Appian lets you select a custom typeface to use universally across all sites on your instance. This should be used if your company has a style guide that requires a specific typeface.
Custom typefaces for sites are configured in the Administration Console. This page walks through the process for setting up a custom typeface.
This feature only shows typefaces on web browsers. Appian for Mobile Devices will continue to show the default typeface for the device's operating system.
Font files must be hosted outside of Appian to use this feature. Files can be hosted at any trusted location. You can consider Google Fonts as a source. If your instance is self-managed, we recommend hosting the files at the same domain as your Appian instance to optimize performance.
This feature uses WOFF 1.0 or WOFF 2.0 files. WOFF 1.0 works on all supported browsers. WOFF 2.0 works on all supported browsers except Internet Explorer 11 (IE11). WOFF 2.0 offers the best performance and we recommend that you always add these files if they are available. If your users use IE11, we recommend you add both WOFF 1.0 and WOFF 2.0 files.
Font files typically come in nine weights:
Appian only uses four weights:
These are the only four weights we ask for on the configuration screen. Though font files also come in italic and non-italic, Appian only requires the non-italic format.
You should also consider the languages that your users will need. There is no standard way for font files to be organized: some fonts provide every unicode character (glyph) for multiple languages in a single file while others split the glyphs across multiple files. English characters are typically found in a file labeled "Latin". The additional accented characters used by non-English Romance languages, such as the é, î, ü, are found in a file labeled "Latin-Extended".
Before you begin setting up the typeface, make sure you have a link to the WOFF 1.0 and/or WOFF 2.0 font files ready for every language you need to support in the four weights (300, 400, 600, 700) used in Appian.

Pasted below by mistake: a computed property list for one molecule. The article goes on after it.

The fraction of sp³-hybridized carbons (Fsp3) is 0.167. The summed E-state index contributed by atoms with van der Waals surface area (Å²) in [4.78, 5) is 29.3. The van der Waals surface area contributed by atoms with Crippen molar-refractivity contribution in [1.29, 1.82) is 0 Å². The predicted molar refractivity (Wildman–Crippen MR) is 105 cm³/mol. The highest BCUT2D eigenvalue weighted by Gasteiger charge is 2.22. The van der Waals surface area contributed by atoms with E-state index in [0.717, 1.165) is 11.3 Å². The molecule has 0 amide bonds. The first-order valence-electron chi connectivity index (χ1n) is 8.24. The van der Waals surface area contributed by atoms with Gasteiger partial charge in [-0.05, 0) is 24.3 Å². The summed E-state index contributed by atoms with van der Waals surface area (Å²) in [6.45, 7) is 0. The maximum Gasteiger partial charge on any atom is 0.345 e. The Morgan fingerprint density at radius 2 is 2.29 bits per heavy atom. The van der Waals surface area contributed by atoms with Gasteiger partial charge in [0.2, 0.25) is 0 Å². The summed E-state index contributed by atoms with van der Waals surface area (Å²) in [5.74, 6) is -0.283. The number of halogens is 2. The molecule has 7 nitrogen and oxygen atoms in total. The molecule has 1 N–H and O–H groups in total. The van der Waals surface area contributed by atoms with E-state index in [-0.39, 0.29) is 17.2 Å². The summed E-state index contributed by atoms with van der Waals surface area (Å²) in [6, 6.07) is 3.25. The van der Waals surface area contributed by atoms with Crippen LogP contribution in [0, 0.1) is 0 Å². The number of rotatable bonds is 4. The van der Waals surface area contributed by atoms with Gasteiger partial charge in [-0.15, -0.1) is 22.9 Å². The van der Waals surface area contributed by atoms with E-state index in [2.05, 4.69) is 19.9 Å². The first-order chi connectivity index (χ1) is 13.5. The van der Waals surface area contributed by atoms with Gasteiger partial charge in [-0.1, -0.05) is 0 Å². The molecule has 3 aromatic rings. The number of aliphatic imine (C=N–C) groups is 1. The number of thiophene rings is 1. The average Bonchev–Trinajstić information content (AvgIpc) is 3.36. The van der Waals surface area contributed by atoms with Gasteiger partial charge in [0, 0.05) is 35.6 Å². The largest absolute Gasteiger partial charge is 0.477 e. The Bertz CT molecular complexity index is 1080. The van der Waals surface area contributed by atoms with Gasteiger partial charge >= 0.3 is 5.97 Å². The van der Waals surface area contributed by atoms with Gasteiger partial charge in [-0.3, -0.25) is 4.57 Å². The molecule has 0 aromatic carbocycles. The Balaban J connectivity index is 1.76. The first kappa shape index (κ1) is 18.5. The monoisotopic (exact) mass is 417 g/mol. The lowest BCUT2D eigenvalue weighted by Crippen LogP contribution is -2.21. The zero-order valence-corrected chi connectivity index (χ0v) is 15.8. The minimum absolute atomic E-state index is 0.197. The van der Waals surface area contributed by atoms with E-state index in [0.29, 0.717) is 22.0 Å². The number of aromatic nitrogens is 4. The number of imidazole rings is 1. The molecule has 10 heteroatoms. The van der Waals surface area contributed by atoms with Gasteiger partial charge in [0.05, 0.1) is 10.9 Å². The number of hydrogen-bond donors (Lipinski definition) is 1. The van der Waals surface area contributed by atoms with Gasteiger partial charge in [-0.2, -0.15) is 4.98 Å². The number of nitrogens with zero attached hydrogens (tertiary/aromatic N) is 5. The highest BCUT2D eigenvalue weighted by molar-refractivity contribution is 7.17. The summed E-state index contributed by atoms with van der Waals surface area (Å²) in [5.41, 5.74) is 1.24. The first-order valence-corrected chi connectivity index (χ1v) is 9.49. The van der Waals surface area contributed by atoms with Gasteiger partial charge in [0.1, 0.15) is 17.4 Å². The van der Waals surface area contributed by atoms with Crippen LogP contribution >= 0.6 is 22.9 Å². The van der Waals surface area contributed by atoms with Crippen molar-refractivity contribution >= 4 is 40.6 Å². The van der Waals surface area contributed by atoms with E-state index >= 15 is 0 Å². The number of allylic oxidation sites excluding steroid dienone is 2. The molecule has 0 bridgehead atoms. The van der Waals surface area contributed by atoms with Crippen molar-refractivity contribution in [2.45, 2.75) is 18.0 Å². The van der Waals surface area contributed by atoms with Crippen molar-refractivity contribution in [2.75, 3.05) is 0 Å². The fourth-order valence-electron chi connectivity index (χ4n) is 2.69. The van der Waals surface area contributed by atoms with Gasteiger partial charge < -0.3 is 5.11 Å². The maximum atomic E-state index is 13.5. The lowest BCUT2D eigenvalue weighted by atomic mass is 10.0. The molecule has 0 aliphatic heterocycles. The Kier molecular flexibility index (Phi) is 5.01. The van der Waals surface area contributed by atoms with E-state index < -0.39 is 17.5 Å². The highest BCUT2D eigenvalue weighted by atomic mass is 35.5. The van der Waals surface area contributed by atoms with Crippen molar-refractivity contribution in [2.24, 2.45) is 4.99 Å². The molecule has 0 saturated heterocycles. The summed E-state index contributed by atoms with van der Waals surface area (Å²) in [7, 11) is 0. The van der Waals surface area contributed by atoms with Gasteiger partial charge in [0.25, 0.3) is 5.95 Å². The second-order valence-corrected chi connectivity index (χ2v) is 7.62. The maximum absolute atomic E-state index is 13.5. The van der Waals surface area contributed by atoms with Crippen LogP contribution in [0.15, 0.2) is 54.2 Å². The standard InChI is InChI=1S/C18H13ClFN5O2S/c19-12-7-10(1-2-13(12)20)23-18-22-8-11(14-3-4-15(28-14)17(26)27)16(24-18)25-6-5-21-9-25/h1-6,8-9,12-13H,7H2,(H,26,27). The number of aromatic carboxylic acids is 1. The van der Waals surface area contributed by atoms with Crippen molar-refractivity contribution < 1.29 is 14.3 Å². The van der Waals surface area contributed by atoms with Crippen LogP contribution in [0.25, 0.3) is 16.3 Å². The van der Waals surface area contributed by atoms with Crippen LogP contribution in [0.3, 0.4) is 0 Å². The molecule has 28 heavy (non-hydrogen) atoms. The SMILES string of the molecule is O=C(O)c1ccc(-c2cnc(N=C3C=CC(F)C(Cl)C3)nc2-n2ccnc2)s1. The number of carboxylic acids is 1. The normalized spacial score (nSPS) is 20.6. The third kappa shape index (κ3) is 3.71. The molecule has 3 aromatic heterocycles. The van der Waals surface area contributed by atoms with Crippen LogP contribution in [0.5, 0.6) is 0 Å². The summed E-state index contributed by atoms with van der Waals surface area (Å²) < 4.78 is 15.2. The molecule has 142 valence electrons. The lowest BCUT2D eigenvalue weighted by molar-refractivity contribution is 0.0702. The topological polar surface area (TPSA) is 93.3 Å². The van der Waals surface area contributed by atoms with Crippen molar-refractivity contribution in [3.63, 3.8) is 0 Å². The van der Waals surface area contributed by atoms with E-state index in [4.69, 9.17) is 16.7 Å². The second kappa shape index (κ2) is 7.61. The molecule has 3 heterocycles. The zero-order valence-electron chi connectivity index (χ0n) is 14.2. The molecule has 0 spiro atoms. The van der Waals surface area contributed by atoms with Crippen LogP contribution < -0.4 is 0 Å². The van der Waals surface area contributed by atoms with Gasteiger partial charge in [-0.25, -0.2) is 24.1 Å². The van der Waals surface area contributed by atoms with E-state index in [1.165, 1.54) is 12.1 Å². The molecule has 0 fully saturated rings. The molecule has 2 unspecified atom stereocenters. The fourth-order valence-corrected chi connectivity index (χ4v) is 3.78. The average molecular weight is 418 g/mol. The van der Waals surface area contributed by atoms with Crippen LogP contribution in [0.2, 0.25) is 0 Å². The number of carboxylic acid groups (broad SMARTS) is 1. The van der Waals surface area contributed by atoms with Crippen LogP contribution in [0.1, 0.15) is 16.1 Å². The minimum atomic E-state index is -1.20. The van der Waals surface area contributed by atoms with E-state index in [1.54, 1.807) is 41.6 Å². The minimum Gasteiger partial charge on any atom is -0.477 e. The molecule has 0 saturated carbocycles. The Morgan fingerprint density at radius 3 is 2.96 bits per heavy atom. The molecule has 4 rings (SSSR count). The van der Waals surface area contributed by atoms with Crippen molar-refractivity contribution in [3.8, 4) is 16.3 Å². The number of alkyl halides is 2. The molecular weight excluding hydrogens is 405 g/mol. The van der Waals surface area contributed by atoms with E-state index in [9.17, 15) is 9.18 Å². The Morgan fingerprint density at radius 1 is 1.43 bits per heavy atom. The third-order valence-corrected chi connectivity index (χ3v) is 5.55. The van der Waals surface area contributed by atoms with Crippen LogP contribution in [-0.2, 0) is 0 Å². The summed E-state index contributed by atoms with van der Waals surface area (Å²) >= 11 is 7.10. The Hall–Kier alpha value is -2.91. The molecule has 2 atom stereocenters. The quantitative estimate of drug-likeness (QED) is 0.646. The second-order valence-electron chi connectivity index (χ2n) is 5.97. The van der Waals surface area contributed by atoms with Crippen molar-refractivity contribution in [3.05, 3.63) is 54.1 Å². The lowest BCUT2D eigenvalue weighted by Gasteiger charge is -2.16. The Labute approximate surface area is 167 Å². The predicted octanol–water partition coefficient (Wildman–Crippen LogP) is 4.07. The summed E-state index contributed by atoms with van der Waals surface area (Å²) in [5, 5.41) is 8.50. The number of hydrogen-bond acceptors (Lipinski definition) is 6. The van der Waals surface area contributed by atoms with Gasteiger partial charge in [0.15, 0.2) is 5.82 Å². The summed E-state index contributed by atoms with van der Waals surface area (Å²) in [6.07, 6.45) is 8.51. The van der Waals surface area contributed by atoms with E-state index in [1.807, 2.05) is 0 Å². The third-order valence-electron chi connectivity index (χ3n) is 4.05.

If a user tries to type or view a glyph that is missing from the font files provided in the Administration Console, the glyph will still render. Depending on the browser and the set of files provided, the glyph will either render in a different weight or in Appian's default typeface, Open Sans.
For example, if a user fills out a form in Arabic but only Latin files were provided, those characters will render in Open Sans. If a user renders bold text but only the Regular (400) weight file was provided, they will most likely see the text using the 400-weight files, possibly with a bold styling applied.
Let's walk through configuring a typeface. For this example, we will set up Roboto Slab in English and Spanish using font files hosted at Google Fonts. We only have three files to use. The URLs for these font files are as follows:
|Weight + Alphabet||WOFF 2.0||WOFF 1.0|
|Latin All Weights||https://fonts.gstatic.com/s/robotoslab/v11/BngMUXZYTXPIvIBgJJSb6ufN5qU.woff2||https://fonts.gstatic.com/s/robotoslab/v11/BngbUXZYTXPIvIBgJJSb6s3BzlRRfKOFbvjo0oSmb2Rl.woff|
To add new typefaces and language groups:
Latin. For Name of the second group, enter
To make your typeface active and preview the font:
Now all sites are using the Roboto Slab typeface.
If the typeface is rendering but there are performance issues, ensure that the following are true:
If some glyphs are not appearing in the correct typeface, try these options:
F12. See if there are any console errors related to the font files, such as
Failed to decode downloaded font,
Access to the font at [x] from origin [y] has been blocked, or an error originating from the URL that the font files are hosted at. If so:
There is a small set of typefaces that are available on most modern operating systems. These include:
To add an operating system typeface:
If a user's operating system does not have the specified typeface installed on their system, they will see Appian's default Open Sans.
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